IFC Vice president, Dimitiris Tsitsirgaros, was on hand to return the sentiment, explaining that the investment in Medgulf met the IFC's mission statement
on promoting access to finance for lower-income segments of society through private enterprise investment, and could prove integral to economic development in the MENA Region. "IFC's investment in Medgulf supports our strategy to help extend essential services to underserved parts of the population by encouraging cross-border investments in the region. Addressing insurance needs in the region will make it easier for people to access health care, while an increased sense of security will help businesses grow," Tsitsirgaros said. According to the IFC, Medgulf is a model of sound corporate governance and transparency. Their decision to partner with the Lebanese firm will help institutionalize best business practices across the regional insurance sector.
The IFC is the world's largest development institution that focuses solely on private sector performance and economic development in emerging economies. The organization has found itself increasingly involved in the MENA region in the aftermath of the Arab Spring protests
. In 2011, the IFC invested over US$2billion in regional private equities, targeted specifically at small and medium enterprise (SME) development in the Middle East. This included an investment in another Lebanese company, software firm MobiNets, which received US$2 million in funding to help kick start the country's IT sector last December.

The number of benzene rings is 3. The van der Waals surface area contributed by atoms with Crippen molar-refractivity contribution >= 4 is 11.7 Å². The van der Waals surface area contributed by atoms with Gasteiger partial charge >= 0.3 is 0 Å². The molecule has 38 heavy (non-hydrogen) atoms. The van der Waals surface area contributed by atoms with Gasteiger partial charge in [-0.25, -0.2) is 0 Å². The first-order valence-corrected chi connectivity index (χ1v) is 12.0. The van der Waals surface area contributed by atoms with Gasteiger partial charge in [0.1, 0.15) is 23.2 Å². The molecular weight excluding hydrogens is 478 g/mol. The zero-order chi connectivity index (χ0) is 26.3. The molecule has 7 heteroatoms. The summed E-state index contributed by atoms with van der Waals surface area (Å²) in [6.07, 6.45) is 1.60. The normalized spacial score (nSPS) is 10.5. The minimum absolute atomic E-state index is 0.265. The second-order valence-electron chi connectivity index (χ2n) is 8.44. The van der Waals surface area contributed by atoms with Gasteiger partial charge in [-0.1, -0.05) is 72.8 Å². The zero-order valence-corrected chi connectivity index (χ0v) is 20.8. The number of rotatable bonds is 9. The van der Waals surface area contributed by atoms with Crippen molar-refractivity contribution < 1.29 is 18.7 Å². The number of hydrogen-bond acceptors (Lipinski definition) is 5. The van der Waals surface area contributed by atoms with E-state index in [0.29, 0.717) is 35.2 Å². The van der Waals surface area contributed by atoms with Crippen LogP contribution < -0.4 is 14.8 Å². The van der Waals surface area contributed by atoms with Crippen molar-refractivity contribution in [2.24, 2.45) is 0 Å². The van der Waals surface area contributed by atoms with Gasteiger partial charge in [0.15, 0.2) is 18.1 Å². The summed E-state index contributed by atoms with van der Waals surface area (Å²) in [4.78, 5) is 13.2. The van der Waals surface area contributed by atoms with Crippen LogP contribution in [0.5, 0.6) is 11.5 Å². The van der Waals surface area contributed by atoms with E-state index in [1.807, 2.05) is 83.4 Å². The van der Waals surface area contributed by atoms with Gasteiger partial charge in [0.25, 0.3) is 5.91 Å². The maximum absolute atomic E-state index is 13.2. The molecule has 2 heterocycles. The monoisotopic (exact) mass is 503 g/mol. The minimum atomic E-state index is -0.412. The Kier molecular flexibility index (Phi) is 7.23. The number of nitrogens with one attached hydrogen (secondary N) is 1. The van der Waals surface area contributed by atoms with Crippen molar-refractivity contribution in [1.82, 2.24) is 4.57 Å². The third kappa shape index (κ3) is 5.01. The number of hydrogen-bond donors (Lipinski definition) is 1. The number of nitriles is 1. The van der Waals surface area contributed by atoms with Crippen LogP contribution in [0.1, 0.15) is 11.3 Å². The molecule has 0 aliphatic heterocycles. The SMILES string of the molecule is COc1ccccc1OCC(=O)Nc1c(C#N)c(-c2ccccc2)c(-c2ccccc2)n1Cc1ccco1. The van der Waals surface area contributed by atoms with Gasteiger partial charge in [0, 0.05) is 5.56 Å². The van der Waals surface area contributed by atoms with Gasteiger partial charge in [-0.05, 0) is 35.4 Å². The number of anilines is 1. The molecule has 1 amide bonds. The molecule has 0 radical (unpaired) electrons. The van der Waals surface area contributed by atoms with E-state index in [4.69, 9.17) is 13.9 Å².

As the MENA region economies continue to grow
, urbanize and open their markets, demand for life and health insurance services is set to increase. Many countries have been updating their laws and regulation towards the insurance industry: increasing capital requirements, professionalizing risk management systems, and even opening up the field to greater foreign involvement. Insurers who can successfully target this large pool of potential customers will reap rewards and will also contribute to the economic development in the Middle East and North Africa.
Organizations and Companies Mentioned
The International Finance Corporation (IFC) is a member of the World Bank Group and is headquartered in Washington, DC. The IFC is the largest global development institution focused on promoting private sector investment in developing countries. Established in 1956, The IFC now has 182 member countries which collectively determine the organization's policies and approve investments. The IFC currently holds a US$48.8 billion portfolio across 100 different countries worldwide.
Founded in Lebanon in1980, Medgulf now provides insurance and reinsurance services in Lebanon, Saudi Arabia, Bahrain, the UAE, Turkey and the United Kingdom. Lebanese firm LFZ Holding purchased Medgulf in a $400 million deal in April 2011.